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200 Research Parkway
Meriden, CT, 06450


The Arc Connecticut is an advocacy organization committed to protecting the rights of people with intellectual and developmental disabilities and to promoting opportunities for their full inclusion in the life of their communities.

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Legislative Advocacy

The 2017 Legislative Session has begun.

Families Will Need to Fight harder than ever for Funding for People with I/DD!

The 2017 Legislative session convened on January 4, 2017 and will adjourn on June 7, 2017. During odd-numbered years the General Assembly generates a two-year budget.  This year, according to the CT Mirror "Connecticut stands on the cusp of an unprecedented fiscal crisis. The budget that Gov. Dannel P. Malloy will present to the legislature Feb. 8, in an attempt to close $3 billion in deficits over the next two years, is only a portent of a far greater, long-term challenge facing the the state." (Phaneuf, Keith. Connecticut Standing On It's Own Fiscal Cliff. CT Mirror January 30, 2017)

Unfortunately this means families can expect to see budget proposals that will include massive cuts in services for people with I/DD. Nothing can be taken for granted anymore! 

Making progress is in these difficult times will require that all who have services and all who need services do your part. Fighting to keep the services you have and to get the services you are still waiting for is up to you!

Receive up to date information and ACTION ALERTS by liking The Arc Connecticut on Facebook and subscribing the our email list by contacting Director of Advocacy & Public Policy, Shannon Jacovino at

The Arc Connecticut 2017 Legislative Plan

1. Protect Funding for Community Services

More than 90% of individuals with I/DD who receive supports, receive those supports in the community.  Cuts to the following lines in the DDS & DSS budgets would cause reductions to community services and these are all Medicaid programs that receive federal reimbursement.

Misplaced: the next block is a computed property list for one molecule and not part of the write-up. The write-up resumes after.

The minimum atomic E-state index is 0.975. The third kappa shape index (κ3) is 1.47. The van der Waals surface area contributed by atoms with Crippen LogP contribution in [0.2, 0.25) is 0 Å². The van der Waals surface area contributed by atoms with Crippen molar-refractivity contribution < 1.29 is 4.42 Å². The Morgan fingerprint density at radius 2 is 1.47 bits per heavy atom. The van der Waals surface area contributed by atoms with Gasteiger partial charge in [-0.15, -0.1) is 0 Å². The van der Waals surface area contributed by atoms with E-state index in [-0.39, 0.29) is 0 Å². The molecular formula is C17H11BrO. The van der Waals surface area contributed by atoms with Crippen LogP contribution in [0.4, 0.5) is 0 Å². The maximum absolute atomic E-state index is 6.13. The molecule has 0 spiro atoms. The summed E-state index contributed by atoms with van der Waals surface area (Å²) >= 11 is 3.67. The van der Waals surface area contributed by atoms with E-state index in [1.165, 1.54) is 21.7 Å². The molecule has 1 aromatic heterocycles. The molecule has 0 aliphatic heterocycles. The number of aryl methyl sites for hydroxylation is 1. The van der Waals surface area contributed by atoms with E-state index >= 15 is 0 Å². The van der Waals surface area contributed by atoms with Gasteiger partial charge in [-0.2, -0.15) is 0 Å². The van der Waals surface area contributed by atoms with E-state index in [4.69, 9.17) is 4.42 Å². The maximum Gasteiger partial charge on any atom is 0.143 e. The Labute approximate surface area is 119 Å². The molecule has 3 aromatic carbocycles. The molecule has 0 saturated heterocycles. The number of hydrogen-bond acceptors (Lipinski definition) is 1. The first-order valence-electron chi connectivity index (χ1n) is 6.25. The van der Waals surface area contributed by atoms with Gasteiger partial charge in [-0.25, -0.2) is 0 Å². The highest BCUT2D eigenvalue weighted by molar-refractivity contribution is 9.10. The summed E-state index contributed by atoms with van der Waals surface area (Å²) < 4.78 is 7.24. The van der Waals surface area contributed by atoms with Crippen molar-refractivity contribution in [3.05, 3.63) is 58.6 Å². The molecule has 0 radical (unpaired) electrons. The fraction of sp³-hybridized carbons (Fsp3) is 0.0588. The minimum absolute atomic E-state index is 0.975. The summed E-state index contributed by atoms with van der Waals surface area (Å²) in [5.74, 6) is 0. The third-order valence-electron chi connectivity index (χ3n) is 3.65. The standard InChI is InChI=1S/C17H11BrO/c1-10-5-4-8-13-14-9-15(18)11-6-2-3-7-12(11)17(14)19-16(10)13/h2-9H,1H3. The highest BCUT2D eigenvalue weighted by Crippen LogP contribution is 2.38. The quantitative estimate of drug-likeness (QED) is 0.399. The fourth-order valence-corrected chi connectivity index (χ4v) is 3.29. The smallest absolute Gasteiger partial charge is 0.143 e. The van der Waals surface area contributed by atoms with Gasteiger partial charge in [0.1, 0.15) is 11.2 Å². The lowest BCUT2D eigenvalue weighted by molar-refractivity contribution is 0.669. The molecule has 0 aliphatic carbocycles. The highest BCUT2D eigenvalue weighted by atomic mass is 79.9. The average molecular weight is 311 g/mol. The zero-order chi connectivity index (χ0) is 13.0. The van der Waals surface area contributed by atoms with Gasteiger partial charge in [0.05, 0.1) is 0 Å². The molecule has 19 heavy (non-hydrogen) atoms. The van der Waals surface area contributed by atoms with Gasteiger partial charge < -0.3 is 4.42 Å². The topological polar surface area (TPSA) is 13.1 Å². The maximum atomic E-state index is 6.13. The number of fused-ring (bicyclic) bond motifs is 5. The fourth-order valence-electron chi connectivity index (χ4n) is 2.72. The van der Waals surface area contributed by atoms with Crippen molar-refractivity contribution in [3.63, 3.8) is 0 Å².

There should be no cuts in funding for people with I/DD at all, but if cuts must happen, they should be aimed at overtime, waste and inefficiencies in DDS institutions and other operations. In FY 2016, DDS still spent more than $45 million on overtime, which is about 18% of its total spending on personal services. We have shown that DDS is overstaffed and that overtime can be reduced by much more.

2. A Better Plan to Serve More People with I/DD  

  • We support the national trend of moving toward community-based residential supports and away from publicly-operated, institutional care and believe Connecticut needs to adopt a more progressive, inclusive, person centered approach.
  • We support funding the needs of all individuals on DDS waiting lists – Residential, Day & Employment, Behavioral Services Program (BSP), Respite & Family Support Grants. DDS currently does not currently have the funding  to address the needs of those who are waiting for services.
  • We support conversion of state-operated group homes to private operations, but the rates paid to community based private providers must begin to support sustainable, living wages for support staff. 
  • We support the closure of Southbury Training School and the 3 remaining DDS Regional Centers. We believe millions in savings from closures should be reinvested into community based supports to serve a greater number of people with I/DD. 
  • We support the conversion of case management. In FY 2016, DDS spent $27 million on case managers and we believe that $18 million of that could be eliminated by the conversion to community based private providers.
  • We support the conversion of respite services to community based private providers.


Community First Choice a program offered to Medicaid eligible seniors and people with disabilities of all ages under the ACA Medicaid expansion.

According to the Connecticut Department of Social Services (DSS), there are approximately 1300-1500 seniors and people with disabilities currently enrolled in CFC and another 3,000 people with applications pending. CFC provides eligible individuals, including people with intellectual and developmental disabilities (IDD), access to personal care services. This program is a lifeline for people with IDD, providing the first real opportunity in years for people to move off a waiting list of over 2,000 people.

Although not a panacea, CFC is a way for some to finally obtain needed services and supports. The State advised the IDD community of CFC and, after careful scrutiny, enrolled families in the program. It is inexplicable and heartless to now pull the rug out from under them.

Click here to see a letter sent to Governor Malloy & Legislative leaders, signed by representatives from a broad cross section of 42 separate organizations and a variety of constituencies including IDD, seniors, autism, traumatic brain injury, disability rights, legal rights, providers and labor which shows that support for CFC runs deep in Connecticut.